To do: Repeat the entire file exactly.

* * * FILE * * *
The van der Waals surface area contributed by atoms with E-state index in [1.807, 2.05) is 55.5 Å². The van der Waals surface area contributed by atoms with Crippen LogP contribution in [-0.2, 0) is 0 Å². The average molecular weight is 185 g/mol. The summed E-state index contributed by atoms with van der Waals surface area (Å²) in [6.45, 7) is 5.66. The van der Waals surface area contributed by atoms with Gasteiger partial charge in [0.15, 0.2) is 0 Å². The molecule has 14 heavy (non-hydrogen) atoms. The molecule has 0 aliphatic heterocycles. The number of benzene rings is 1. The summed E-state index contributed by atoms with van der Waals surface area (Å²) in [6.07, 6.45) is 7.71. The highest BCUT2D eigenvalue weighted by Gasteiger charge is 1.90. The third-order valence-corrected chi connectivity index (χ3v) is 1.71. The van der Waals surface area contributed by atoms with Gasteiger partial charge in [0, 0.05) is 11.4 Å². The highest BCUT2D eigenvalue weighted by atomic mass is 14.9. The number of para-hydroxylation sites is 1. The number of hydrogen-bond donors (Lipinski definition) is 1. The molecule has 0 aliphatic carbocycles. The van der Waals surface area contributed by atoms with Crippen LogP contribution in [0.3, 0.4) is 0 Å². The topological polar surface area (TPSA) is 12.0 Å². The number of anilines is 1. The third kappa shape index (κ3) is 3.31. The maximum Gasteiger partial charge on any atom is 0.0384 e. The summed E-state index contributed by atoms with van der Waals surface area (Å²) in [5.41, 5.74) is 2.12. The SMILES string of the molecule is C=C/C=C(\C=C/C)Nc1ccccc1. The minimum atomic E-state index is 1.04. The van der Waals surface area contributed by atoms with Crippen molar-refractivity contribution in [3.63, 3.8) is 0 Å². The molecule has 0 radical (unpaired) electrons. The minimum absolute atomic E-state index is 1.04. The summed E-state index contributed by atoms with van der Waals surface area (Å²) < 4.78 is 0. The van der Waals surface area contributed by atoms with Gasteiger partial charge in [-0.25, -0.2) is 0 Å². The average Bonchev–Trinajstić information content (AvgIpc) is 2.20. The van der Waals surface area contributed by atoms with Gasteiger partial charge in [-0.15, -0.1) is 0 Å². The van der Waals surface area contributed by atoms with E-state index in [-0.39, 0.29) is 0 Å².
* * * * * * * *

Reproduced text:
The van der Waals surface area contributed by atoms with E-state index in [1.807, 2.05) is 55.5 Å². The van der Waals surface area contributed by atoms with Crippen LogP contribution in [-0.2, 0) is 0 Å². The average molecular weight is 185 g/mol. The summed E-state index contributed by atoms with van der Waals surface area (Å²) in [6.45, 7) is 5.66. The van der Waals surface area contributed by atoms with Gasteiger partial charge in [0.15, 0.2) is 0 Å². The molecule has 14 heavy (non-hydrogen) atoms. The molecule has 0 aliphatic heterocycles. The number of benzene rings is 1. The summed E-state index contributed by atoms with van der Waals surface area (Å²) in [6.07, 6.45) is 7.71. The highest BCUT2D eigenvalue weighted by Gasteiger charge is 1.90. The third-order valence-corrected chi connectivity index (χ3v) is 1.71. The van der Waals surface area contributed by atoms with Gasteiger partial charge in [0, 0.05) is 11.4 Å². The highest BCUT2D eigenvalue weighted by atomic mass is 14.9. The number of para-hydroxylation sites is 1. The number of hydrogen-bond donors (Lipinski definition) is 1. The molecule has 0 aliphatic carbocycles. The van der Waals surface area contributed by atoms with Crippen LogP contribution in [0.3, 0.4) is 0 Å². The topological polar surface area (TPSA) is 12.0 Å². The number of anilines is 1. The third kappa shape index (κ3) is 3.31. The maximum Gasteiger partial charge on any atom is 0.0384 e. The summed E-state index contributed by atoms with van der Waals surface area (Å²) in [5.41, 5.74) is 2.12. The SMILES string of the molecule is C=C/C=C(\C=C/C)Nc1ccccc1. The minimum atomic E-state index is 1.04. The van der Waals surface area contributed by atoms with Crippen molar-refractivity contribution in [3.63, 3.8) is 0 Å². The molecule has 0 radical (unpaired) electrons. The minimum absolute atomic E-state index is 1.04. The summed E-state index contributed by atoms with van der Waals surface area (Å²) < 4.78 is 0. The van der Waals surface area contributed by atoms with Gasteiger partial charge in [-0.25, -0.2) is 0 Å². The average Bonchev–Trinajstić information content (AvgIpc) is 2.20. The van der Waals surface area contributed by atoms with Gasteiger partial charge in [-0.15, -0.1) is 0 Å². The van der Waals surface area contributed by atoms with E-state index in [-0.39, 0.29) is 0 Å².